Doing squats can be daunting if you tend to experience knee pain in your workout routine — but don't write off the move just yet.

According to fitness expert and ACSM-certified trainer John Ford, the squat motion is worked into everyday life — even outside of exercise.

"The good and the bad of the situation is that even if you have knee pain, the way life works is that you'll always be doing squat motions to get up and down from sitting, which means it's still important to work on the motion."

Of course, if you are experiencing knee pain, you should call up your doctor to prevent further injury — and if you've already been told to avoid the exercise altogether, you should follow that direction.

If squats are safe for you to perform, it might be time to modify the move or really ace your form. Ahead, Ford explains a few variations he generally suggests for clients that have knee pain.

The Assisted Squat

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"The assisted squat motion is one of my favorite moves and one that I go back to time and time again," Ford says. "It's really good at developing your upper thigh and glute muscles to control the squat motion as to alleviate pressure on the knees during the squat movement. Additionally, it's a great hip opener, as it allows for you to work on dropping your squat past parallel."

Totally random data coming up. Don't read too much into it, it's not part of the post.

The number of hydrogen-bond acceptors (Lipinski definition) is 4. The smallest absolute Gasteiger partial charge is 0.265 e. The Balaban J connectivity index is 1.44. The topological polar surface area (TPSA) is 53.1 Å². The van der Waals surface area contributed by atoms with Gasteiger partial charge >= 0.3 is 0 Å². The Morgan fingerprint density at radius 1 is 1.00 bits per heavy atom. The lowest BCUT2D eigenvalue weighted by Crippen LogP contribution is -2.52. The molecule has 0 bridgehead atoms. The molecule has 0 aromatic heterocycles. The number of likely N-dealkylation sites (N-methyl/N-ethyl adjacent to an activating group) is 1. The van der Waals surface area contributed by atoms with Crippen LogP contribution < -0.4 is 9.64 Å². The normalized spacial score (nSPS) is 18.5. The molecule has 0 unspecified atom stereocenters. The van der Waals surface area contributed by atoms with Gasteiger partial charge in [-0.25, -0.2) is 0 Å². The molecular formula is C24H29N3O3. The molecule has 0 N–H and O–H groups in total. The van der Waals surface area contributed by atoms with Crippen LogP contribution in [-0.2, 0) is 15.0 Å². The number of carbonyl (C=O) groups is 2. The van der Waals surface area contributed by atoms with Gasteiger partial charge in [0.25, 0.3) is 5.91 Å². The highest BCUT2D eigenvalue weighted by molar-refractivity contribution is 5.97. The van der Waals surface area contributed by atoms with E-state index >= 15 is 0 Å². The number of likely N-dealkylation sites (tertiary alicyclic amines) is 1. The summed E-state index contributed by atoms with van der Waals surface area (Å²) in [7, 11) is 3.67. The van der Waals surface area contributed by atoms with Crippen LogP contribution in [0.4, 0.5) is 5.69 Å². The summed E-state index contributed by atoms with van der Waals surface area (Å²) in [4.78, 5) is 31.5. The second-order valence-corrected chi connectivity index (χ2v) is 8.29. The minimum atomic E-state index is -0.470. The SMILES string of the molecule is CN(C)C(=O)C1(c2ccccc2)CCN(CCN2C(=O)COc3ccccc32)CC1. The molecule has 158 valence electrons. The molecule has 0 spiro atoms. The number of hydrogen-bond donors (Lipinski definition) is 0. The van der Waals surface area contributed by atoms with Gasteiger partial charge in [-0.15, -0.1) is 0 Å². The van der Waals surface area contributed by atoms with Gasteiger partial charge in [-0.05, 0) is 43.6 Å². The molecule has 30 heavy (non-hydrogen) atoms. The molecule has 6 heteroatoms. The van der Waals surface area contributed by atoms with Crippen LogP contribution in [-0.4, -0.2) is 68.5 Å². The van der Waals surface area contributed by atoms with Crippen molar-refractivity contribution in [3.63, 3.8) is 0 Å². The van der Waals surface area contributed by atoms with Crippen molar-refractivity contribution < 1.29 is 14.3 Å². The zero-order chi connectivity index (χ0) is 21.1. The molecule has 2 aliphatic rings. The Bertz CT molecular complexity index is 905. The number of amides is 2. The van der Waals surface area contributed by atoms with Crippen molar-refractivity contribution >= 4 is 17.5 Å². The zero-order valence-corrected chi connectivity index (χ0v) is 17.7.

To do an assisted squat, Ford says a client will hold onto the back of a chair, railing, or a banister — the feet will be closer to the railing and the arms will be extended straight with the torso upright. "To start the motion, I have clients start to sit back keeping their torso as straight as possible and shifting their weight into their heels. They proceed with the motion by dropping their hips down and slightly back to ideally form perfect right angles with their knee joints. There should be a good amount of tension in their arms, as we are using the arms to control the range and pace of the motions, as well as the amount of weight loaded into the motion."

Squatting With an Eccentric Focus on the Movement

After the assisted squat, Ford works with clients on focusing on the eccentric portion of the squat, or the downward motion.

"You start the motion by shifting weight onto your heels and shifting your weight slightly backward as you begin to bend your knees in the squat. This will prevent you from shifting your body weight forward and into the knees. You then focus on dropping your hips lower as your knees bend. Ideally, we don't want to see a noticeable shift forward of the knees past the ankle during the motion. You then stand back up by pushing through your heels, firing your glutes, and then quadriceps to bring you bacRead More – Source